The programme will feature morning lectures by expert speakers and presentations from participants in the afternoon. Our speakers will attend and comment on the afternoon presentations. The detailed programme will be published in early 2015. In order to facilitate productive discussions, the maximum number of participants will be capped at 25. All participants are expected to share their papers a week before the Summer School starts.
The tuition fee for the Summer School is £150. This covers participation in the course as well as coffee and lunch breaks over three days. Fees must be paid before the start of the Summer School. Participants will need to organize and finance their own travel arrangements and accommodation, though there will be a limited number of places available in University accommodation organised on a first come, first served basis (single-room @ £40 per night). For a select number of participants there will be a possibility of a fee-waiver and financial assistance for accommodation, which will take into account both academic merit and economic circumstances.
The Summer School is supported by a number of institutions at the University of Edinburgh, including the Global Justice Academy, the Graduate School of Social and Political Sciences, and the Research and Knowledge Exchange Office, College of Humanities and Social Science.
A PDF version of this Call can be downloaded here.
How to Submit your Application
To apply please send a message to Eirini Souri (email@example.com), containing the following information:
Name and institutional affiliation.
Curriculum Vitae, including research interests and relevant publications (not more than one page).
Title and short abstract of your current research project (not more than 500 words).
Letter of motivation, indicating why you would like to participate in the Summer School (not more than 500 words).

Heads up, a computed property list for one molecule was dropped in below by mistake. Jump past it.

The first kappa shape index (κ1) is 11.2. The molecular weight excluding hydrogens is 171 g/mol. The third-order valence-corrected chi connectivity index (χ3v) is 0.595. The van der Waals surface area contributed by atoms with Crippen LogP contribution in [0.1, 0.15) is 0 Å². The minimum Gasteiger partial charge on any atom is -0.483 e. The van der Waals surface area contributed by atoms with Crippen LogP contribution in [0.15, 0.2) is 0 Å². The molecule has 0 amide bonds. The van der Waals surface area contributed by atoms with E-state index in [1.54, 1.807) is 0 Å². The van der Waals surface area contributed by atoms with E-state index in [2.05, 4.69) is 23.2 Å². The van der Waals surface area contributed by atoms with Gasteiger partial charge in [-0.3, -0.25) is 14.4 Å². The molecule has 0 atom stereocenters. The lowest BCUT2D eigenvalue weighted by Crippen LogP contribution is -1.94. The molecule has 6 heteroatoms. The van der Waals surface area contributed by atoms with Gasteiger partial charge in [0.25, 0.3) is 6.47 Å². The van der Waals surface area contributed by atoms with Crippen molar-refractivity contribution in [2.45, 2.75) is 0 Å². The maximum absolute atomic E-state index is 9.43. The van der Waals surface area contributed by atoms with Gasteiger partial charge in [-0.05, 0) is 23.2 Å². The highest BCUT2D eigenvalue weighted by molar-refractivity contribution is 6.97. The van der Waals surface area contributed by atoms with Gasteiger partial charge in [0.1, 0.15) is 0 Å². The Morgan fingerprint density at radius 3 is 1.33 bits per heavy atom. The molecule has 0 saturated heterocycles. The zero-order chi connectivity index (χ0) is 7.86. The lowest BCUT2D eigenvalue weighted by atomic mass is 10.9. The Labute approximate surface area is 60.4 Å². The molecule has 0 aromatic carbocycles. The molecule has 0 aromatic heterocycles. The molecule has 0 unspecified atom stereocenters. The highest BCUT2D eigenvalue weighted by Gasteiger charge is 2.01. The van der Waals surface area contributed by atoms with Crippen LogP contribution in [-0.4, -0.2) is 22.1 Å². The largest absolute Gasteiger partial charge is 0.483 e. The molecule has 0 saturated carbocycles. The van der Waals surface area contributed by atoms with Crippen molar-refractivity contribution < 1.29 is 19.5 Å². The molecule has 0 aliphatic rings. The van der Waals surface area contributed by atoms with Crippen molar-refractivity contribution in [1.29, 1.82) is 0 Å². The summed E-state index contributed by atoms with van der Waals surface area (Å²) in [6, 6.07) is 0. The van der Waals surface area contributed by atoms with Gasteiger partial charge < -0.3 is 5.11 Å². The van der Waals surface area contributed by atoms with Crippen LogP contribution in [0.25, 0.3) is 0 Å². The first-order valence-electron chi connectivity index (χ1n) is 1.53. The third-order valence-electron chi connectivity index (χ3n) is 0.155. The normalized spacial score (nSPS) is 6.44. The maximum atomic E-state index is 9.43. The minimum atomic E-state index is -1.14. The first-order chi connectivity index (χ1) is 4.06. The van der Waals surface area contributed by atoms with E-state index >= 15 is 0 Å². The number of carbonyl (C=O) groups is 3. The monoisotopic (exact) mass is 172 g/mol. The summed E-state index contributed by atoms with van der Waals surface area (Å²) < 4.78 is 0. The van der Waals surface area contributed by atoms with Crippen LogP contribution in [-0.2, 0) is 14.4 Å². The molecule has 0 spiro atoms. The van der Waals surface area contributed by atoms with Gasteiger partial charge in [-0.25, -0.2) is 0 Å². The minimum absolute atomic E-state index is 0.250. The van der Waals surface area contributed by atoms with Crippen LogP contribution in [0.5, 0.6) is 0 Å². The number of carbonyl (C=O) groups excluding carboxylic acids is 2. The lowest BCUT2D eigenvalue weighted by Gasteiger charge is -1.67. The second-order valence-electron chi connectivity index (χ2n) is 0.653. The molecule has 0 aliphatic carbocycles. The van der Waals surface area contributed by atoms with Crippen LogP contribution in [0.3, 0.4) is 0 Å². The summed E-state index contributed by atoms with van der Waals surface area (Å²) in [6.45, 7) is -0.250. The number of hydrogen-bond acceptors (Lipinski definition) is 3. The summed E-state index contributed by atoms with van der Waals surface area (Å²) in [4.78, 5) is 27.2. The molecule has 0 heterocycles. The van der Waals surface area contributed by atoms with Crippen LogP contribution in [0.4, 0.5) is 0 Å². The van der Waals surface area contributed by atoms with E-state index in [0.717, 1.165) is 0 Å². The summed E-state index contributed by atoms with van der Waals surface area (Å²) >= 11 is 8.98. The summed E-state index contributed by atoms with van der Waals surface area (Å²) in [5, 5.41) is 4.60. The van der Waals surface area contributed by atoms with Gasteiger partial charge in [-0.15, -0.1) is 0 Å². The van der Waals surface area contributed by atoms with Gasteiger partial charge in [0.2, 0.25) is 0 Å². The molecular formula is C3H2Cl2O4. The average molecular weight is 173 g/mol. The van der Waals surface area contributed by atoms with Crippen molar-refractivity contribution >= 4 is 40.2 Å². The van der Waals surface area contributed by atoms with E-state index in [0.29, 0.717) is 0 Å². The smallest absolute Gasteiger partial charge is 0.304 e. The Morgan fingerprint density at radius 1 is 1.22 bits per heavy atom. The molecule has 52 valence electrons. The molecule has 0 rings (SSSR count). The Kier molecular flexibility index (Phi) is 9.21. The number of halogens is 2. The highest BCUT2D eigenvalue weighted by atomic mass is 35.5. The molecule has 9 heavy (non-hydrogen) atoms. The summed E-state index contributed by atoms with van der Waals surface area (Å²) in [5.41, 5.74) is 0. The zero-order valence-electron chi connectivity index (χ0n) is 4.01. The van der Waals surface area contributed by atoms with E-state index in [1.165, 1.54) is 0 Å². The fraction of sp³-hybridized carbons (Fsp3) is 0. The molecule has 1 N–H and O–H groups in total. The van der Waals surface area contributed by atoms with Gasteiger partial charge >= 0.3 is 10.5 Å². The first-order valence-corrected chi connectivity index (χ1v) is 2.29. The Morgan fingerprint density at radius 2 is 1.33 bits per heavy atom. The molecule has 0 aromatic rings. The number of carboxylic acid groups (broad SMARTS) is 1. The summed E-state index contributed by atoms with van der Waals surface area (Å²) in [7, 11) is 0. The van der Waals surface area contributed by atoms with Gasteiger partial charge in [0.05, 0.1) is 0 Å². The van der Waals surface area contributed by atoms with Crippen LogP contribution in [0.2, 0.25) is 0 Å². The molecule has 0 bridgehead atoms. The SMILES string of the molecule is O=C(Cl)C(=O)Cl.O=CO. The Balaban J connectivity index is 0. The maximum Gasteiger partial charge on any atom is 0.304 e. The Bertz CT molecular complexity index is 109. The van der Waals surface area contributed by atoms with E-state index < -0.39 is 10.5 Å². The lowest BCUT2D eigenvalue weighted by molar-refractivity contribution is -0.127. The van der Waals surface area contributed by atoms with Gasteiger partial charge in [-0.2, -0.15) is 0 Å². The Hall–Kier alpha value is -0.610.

The deadline for submitting your application is 16 January 2015. Incomplete applications cannot be considered.
Organization and Contact
The Summer School is jointly organized by Dr Mathias Thaler (Politics and International Relations) and Dr Niall Whelehan (History). Eirini Souri (School of Social and Political Sciences) offers administrative support. Please contact Eirini (firstname.lastname@example.org) for all matters relating to the Summer School. The Summer School is partly funded through a Marie Curie Career Integration Grant (JUDGEPOL), led by Dr Mathias Thaler.
Applications deadline: 16 January 2015.
Notification of acceptance: 7 February 2015.
Deadline for papers: 17 June 2015.
Summer School dates: 24 to 26 June 2015.
Unfortunately, we cannot assist participants in arranging visas to travel to the UK, but we will send you an official invitation letter provided your application has been accepted.
Everyday Encounters with Violence: Critical feminist perspectives
09–11 September 2015
School of Geography, University of Leeds
This three-day conference aims to create an inclusive and supportive space for scholars at all career levels to come together in a supportive environment to engage in critical feminist perspectives on violence. The organizers draw upon a wide definition of violence from sources in the arts, humanities and social sciences, seeing this both as an everyday social force inflicting harm, suffering, grief and trauma and as a transformative force that produces gendered agency, social action and resistance. We will examine violence as embedded in the very fabric of everyday life via gendered encounters with for example – modernity, neoliberalism, sovereign power, rule of law, globalization, technology, as well as institutional, popular and everyday cultures. Papers that discuss these issues through in-depth focus on empirical contexts across the world are particularly welcome.
Abstract submission deadline: 1 December 2014.
For more information please see here.